This story also illustrates something Joel Best likes to talk about: the scale of numbers. Some of the statistics about Walmart from the article include half of American adults visit Walmart each week covering 70 million hours and the company has 1.5 million employees. This is hard to visualize because these are big numbers. We know what a couple of hundred people looks like but to understand 1.5 million, we might need to make some comparisons such as this is about the population of the City of Philadelphia or is around the same size as the metro area of Nashville or Milwaukee. Another way to understand these big numbers is to break it down into how often something happens per hour or minute or second. In this article, this translates to “that’s 220 people an hour, in every Walmart, in virtually every county in the whole country, every hour of the day.” We know what roughly 220 people looks like so we can then grasp a little better the enormity of the figures.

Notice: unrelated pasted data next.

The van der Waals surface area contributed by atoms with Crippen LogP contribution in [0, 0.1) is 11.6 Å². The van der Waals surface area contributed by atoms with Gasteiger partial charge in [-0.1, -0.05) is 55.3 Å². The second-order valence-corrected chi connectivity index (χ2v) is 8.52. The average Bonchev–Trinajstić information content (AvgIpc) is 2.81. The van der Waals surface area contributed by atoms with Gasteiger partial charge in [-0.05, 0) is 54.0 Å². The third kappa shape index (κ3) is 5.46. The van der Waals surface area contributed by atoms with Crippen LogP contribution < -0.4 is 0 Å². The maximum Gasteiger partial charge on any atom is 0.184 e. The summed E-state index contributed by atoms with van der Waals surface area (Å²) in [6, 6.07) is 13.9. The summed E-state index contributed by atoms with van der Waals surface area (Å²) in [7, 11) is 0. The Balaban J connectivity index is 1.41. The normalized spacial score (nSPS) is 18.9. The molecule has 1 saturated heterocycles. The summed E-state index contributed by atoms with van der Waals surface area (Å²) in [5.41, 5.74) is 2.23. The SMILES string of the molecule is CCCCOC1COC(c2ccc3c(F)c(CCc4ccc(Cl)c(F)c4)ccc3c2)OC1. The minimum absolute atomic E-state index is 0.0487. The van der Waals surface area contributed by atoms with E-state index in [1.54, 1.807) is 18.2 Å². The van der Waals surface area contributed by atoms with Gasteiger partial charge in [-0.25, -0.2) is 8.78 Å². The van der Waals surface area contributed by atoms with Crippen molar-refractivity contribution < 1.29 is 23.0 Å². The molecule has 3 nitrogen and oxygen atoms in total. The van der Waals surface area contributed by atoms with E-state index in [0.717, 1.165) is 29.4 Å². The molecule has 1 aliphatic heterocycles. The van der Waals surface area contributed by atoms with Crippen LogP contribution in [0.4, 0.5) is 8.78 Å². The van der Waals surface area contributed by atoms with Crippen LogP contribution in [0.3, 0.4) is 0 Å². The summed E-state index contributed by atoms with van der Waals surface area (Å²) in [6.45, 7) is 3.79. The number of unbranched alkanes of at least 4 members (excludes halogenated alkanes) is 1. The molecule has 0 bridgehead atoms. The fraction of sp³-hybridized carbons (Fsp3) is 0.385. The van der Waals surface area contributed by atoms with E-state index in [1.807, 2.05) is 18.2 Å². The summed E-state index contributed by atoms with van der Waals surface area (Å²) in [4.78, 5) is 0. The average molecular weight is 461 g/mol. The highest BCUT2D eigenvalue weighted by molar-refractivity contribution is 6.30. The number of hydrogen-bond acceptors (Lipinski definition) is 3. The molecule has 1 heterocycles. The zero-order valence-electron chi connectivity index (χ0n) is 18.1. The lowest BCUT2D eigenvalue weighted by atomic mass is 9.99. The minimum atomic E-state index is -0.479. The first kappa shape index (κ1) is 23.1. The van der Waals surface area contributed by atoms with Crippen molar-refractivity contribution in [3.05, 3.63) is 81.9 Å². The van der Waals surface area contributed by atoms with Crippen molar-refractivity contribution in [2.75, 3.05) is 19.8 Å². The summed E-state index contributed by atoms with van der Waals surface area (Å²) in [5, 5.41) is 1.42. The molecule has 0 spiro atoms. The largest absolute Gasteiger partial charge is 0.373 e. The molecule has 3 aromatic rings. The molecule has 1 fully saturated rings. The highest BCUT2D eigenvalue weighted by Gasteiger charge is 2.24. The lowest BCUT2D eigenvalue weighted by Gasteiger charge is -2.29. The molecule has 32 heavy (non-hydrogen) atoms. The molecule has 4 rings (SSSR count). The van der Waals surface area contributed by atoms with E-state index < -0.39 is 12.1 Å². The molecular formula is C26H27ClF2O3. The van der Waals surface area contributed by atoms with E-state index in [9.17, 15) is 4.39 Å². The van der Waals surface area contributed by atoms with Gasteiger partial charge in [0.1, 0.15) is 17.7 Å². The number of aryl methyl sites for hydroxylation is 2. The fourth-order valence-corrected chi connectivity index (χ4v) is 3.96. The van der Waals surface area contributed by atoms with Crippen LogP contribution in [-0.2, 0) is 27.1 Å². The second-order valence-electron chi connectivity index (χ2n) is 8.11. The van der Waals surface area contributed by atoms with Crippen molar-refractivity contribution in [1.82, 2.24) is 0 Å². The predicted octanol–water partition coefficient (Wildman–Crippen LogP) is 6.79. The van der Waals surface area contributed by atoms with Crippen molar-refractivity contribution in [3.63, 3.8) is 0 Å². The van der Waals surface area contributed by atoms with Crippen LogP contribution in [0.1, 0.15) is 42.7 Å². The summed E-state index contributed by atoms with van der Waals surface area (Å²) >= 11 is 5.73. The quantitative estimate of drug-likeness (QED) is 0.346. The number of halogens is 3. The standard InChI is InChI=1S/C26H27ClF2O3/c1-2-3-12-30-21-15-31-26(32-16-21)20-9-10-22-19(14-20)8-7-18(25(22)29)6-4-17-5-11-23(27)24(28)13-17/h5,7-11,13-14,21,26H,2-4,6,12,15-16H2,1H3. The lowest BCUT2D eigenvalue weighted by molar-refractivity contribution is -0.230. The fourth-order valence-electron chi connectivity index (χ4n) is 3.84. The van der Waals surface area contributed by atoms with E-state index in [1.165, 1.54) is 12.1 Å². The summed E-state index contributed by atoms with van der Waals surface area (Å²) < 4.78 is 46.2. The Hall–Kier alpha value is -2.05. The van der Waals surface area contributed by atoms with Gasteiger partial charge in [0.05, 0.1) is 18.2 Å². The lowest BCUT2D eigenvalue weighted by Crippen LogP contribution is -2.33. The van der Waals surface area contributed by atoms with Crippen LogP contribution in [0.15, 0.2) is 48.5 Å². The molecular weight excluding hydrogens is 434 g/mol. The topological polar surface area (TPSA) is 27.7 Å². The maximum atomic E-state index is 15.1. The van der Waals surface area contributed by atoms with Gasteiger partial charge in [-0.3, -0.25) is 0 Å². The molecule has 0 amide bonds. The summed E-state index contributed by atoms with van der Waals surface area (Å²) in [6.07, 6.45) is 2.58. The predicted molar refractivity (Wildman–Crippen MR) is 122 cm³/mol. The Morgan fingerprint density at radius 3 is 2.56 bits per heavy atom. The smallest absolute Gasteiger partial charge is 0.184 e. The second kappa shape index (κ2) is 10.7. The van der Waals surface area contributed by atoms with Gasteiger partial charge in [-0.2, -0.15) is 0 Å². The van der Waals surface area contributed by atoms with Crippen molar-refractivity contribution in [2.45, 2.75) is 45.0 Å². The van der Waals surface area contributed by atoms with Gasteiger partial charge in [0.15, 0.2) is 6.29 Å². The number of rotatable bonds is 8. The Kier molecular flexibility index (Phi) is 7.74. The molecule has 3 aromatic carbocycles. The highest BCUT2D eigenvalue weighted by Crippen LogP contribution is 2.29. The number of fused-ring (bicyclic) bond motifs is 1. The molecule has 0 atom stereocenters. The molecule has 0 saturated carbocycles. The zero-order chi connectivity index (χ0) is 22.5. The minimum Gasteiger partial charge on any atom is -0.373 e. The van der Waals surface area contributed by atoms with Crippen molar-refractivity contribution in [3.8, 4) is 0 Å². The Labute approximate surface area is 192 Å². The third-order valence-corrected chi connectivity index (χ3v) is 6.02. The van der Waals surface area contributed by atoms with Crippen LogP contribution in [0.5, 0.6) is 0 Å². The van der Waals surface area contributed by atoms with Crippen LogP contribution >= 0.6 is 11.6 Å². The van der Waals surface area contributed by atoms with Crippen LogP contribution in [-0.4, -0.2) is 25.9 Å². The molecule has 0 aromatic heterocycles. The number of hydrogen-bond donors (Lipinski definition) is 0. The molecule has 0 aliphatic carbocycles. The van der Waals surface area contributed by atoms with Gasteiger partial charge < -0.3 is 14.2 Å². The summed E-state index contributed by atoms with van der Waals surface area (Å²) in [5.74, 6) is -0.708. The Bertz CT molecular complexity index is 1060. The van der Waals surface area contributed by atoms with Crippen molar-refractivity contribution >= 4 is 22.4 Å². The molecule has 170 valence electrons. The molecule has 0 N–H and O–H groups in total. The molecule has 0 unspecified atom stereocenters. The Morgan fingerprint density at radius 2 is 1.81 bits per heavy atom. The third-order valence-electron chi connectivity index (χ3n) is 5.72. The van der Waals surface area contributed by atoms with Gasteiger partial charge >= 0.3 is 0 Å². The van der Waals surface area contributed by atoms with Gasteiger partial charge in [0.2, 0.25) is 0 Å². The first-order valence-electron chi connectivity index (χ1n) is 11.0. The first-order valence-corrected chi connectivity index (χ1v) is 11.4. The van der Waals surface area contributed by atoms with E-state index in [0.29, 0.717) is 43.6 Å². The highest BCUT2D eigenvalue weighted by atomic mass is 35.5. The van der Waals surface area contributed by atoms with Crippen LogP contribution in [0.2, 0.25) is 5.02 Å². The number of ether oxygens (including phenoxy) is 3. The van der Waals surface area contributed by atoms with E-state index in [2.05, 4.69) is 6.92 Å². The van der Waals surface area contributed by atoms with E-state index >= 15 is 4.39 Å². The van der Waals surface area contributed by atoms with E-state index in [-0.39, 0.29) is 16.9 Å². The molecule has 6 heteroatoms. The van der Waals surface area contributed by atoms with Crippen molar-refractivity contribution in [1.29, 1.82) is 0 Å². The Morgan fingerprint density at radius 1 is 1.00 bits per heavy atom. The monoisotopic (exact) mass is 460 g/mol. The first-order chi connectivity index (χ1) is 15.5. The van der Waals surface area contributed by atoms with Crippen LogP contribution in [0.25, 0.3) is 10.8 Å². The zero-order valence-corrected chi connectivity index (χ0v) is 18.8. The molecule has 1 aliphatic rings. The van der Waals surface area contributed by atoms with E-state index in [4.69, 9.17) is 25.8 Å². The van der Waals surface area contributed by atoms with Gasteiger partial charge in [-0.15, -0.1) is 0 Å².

A website to help understand scales

The BBC has put together a cool website that maps certain physical features, manmade features, or events onto other maps to provide a sense of scale.

Once we get to large numbers, many of us are not very good with visualizing how large something is. Take, for example, the national debt – it is nearly beyond comprehension. Or the distance between Earth and the sun. Or the population of China. We tend to think in smaller units so larger numbers tend to cause problems. People who operate in such units try to break it down into more manageable sizes: this is the average debt per US citizen, that distance would equal X number of trips from the Earth to the moon, that population would be roughly 37 times the population of California.